Limited data are available in our region on out-of-hospital treatment of cardiac arrest. The aim of this study is to evaluate whether the changes implemented in the emergency system (i.e. an increased number of basic life support and advance life support crews that were dispatched) produced the expected outcome improvements.Methods
(a) Experimental design: data were prospectively collected on patients with sudden out-of-hospital cardiac arrest in three emergency dispatch centers for 3 months during two study periods, year 2000 and year 2003, differentiated only by the increase of qualified crews. Outcomes and survival were evaluated at 24 h and 1 month after the event. (b) Setting: out-of-hospital treatment. (c) Patients: 352 (174 in the second study period) patients suffering cardiac arrest. (d) Interventions: the study was observational.Results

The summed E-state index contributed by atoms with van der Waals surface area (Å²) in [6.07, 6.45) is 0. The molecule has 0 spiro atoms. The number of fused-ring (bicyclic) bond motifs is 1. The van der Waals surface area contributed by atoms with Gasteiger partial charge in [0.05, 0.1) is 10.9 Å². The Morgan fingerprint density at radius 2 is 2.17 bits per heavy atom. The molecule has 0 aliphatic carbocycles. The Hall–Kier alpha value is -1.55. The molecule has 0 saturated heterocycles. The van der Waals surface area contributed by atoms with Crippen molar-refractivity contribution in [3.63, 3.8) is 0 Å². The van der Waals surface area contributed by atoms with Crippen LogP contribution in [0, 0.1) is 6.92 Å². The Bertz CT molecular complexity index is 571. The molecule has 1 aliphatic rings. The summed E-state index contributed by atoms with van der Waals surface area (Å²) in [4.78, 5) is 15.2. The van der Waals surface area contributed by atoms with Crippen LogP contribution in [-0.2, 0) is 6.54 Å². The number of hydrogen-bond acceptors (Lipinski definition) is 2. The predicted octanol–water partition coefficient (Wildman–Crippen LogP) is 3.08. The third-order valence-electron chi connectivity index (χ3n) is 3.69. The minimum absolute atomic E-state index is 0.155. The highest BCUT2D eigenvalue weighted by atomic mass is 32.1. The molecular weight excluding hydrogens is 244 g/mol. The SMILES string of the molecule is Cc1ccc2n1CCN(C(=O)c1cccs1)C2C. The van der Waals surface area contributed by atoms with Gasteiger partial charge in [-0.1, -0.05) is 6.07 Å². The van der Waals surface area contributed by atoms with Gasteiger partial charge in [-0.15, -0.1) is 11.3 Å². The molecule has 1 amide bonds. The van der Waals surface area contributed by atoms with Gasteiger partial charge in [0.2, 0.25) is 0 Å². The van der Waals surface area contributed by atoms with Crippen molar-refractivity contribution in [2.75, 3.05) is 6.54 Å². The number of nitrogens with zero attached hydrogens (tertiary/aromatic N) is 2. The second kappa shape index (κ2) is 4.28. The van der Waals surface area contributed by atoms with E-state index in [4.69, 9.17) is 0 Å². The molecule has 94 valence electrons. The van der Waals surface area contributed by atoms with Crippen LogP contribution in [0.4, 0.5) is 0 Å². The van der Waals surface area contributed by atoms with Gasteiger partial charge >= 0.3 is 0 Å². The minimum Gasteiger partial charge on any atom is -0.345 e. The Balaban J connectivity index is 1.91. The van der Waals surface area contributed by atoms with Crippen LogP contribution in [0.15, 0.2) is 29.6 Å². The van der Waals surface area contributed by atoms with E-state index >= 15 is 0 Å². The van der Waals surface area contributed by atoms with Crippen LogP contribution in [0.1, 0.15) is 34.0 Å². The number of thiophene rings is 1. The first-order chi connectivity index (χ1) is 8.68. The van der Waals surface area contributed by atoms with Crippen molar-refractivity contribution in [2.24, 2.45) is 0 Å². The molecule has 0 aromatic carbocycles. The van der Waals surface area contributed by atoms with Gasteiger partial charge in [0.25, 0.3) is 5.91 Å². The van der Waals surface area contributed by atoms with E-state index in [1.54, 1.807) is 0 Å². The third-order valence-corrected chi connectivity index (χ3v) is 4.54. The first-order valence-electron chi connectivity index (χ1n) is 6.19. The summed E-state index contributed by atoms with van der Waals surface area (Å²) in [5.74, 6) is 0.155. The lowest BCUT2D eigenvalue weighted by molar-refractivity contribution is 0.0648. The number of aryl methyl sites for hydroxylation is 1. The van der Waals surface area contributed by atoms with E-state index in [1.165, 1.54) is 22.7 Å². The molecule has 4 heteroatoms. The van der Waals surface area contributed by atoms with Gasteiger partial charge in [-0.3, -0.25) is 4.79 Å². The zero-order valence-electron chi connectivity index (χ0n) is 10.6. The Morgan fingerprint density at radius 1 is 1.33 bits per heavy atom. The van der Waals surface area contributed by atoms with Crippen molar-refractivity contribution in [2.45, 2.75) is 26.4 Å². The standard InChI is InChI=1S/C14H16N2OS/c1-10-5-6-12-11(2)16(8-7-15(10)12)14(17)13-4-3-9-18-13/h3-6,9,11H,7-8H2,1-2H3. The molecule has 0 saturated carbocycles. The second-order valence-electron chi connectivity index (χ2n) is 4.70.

We could document, between the two study periods, stable 24 h (12.6 vs 9.1%) and 1 month survival (3.4 vs 5.8%, NS). Nevertheless, arrival time on site was significantly higher in the second period (from 8.3±3.3 to 10.1±5.4 min, P<0.05).Conclusions
The strengthening of only one link of the chain-of-survival did not improve 1 month survival.